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Maria Cook practiced lighting candles for Mass during a server camp May 26 at Assumption of the Blessed Virgin Mary Parish in O’Fallon.
Maria Cook practiced lighting candles for Mass during a server camp May 26 at Assumption of the Blessed Virgin Mary Parish in O’Fallon.
Photo Credit: Jacob Wiegand

Server Camp at Assumption Parish in O’Fallon teaches young people the responsibilities of serving at Mass

Server camp at Assumption Parish in O’Fallon described as an immersion experience to help young people learn the responsibilities of assisting at Mass

Msgr. McCumber
Parker Clemens’ classmates watched as she looped a cincture around her waist with finesse.

“Watch, I can do this with my eyes closed,” she boasted to her friends as she tied the perfect knot with the thick, braided rope, her eyes squeezed shut.

The rising fourth grader at Assumption School in O’Fallon just two days before had learned how to tie a cincture, which is what she and her friends will wear over an alb — a long-sleeved white liturgical vestment — when they serve at Mass for the first time this summer.

Parker and 30 other students in fourth through eighth grades participated in a server camp at Assumption May 23-26, led by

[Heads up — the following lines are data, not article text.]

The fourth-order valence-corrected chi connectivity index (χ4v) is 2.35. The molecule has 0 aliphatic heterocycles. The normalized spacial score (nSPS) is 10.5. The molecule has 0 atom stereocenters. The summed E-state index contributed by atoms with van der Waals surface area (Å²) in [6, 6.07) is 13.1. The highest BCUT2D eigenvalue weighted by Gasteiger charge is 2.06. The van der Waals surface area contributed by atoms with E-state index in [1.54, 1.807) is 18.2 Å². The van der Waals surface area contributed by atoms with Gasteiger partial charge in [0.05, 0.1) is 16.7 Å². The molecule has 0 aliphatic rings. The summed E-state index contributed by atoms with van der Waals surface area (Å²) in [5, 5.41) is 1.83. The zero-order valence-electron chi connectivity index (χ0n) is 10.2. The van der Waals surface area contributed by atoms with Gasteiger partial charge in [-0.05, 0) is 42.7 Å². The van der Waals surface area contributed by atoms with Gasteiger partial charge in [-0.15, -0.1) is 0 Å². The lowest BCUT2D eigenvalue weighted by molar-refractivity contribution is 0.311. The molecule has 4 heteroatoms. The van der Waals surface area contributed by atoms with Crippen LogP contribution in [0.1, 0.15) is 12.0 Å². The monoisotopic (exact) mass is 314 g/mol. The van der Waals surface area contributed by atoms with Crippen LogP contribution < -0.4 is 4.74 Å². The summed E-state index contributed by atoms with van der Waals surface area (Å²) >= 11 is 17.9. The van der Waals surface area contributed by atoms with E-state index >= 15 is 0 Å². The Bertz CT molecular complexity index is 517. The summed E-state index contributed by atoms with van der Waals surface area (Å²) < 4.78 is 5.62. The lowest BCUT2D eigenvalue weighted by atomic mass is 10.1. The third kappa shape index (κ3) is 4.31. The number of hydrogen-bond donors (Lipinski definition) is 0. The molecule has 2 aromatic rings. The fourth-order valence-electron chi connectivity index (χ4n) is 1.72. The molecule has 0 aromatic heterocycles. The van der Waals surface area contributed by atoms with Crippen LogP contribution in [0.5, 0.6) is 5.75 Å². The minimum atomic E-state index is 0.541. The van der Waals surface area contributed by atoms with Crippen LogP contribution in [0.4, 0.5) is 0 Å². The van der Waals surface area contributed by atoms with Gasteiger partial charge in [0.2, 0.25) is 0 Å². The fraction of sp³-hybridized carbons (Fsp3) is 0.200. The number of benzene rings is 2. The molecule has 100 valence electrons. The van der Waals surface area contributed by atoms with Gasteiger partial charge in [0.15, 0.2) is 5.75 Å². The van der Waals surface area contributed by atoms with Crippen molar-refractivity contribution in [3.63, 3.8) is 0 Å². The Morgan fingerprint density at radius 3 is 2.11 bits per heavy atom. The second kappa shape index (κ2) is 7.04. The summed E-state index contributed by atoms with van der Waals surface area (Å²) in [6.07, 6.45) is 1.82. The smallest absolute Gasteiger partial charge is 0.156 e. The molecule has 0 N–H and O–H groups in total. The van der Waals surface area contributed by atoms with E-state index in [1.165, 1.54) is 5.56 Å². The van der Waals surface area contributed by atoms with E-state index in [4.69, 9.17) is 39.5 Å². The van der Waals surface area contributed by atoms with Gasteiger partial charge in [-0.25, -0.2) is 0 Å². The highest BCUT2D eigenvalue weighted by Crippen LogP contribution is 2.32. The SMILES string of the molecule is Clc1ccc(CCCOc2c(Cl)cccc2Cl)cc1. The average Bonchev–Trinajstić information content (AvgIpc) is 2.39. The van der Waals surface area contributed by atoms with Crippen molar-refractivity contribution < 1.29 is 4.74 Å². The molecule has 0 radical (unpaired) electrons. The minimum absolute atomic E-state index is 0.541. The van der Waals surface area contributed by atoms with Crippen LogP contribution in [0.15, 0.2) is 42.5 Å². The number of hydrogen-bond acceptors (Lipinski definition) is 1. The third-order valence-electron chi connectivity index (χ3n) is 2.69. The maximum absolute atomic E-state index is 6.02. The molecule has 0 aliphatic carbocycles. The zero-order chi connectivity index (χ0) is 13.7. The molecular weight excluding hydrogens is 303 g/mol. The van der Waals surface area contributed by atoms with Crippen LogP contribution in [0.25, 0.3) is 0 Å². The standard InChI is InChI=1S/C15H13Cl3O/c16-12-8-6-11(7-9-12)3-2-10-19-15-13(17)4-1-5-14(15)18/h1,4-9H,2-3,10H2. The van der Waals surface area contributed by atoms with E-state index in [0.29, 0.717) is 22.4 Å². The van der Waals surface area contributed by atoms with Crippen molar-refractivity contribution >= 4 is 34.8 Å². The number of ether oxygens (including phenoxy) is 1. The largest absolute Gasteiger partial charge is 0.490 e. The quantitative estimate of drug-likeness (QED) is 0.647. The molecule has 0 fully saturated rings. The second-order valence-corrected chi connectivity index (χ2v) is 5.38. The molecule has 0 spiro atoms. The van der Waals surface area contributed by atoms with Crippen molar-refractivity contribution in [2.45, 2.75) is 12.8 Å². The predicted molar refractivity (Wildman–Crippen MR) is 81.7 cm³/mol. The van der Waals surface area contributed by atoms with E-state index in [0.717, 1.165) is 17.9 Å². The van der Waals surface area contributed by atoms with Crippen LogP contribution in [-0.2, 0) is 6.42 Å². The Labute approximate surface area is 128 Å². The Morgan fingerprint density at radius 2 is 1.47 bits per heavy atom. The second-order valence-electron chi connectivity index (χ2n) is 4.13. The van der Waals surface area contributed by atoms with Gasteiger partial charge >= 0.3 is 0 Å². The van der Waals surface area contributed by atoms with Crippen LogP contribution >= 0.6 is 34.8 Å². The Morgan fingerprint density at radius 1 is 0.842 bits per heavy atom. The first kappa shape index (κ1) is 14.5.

Server camp participants, from left, Ethan Heiss, Anden Todd and Ben Sicking worked on a server manual May 26 at Assumption of the Blessed Virgin Mary Parish in O’Fallon.
Photo Credits: Jacob Wiegand
senior associate pastor Msgr. William McCumber. The camp included hands-on activities and games to help them learn the ropes of serving at Mass. Students also learned specific responsibilities for wedding and funeral Masses. A second camp will be held in early June for students in the Parish School of Religion.

Msgr. McCumber, who served as director of the archdiocesan Office of Worship from 2001-14, started the camp at Assumption two years ago as an immersion experience to help young people become more comfortable with the responsibilities of serving. He offered a training camp for servers at a previous parish, the former Mary Queen of the Universe, and for years helped organize a liturgy camp for students across the archdiocese.

“The role of the server at Mass should not be easily disregarded nor taken lightly, because you have a very important role to play as you assist the priests, the deacons and your fellow parishioners to celebrate the Mass prayerfully and respectfully,” Msgr. McCumber wrote in a guidebook he created for campers.

Camp was also meant to be a fun experience, with hands-on learning activities such as ringing the bells during the consecration of the Body and Blood of Christ, learning the proper technique for lighting candles at the altar and ambo, and handling a thurible, a metal censer used to burn incense at Mass.

Emma Sicking learned about using the thurible for incense with Msgr. William McCumber on May 26 at server camp at Assumption of the Blessed Virgin Mary Parish in O’Fallon. Msgr. McCumber said his first objective with the server camp is for students to “grow in a love for the Mass and see it as a way of truly giving glory and praise to God. Then secondly, as a service back to the parish.”
Photo Credits: Jacob Wiegand
“Now don’t go home and just tell your parents you played with fire,” Msgr. McCumber joked with the campers. “Tell them what you actually did — you were lighting the candles at the altar.”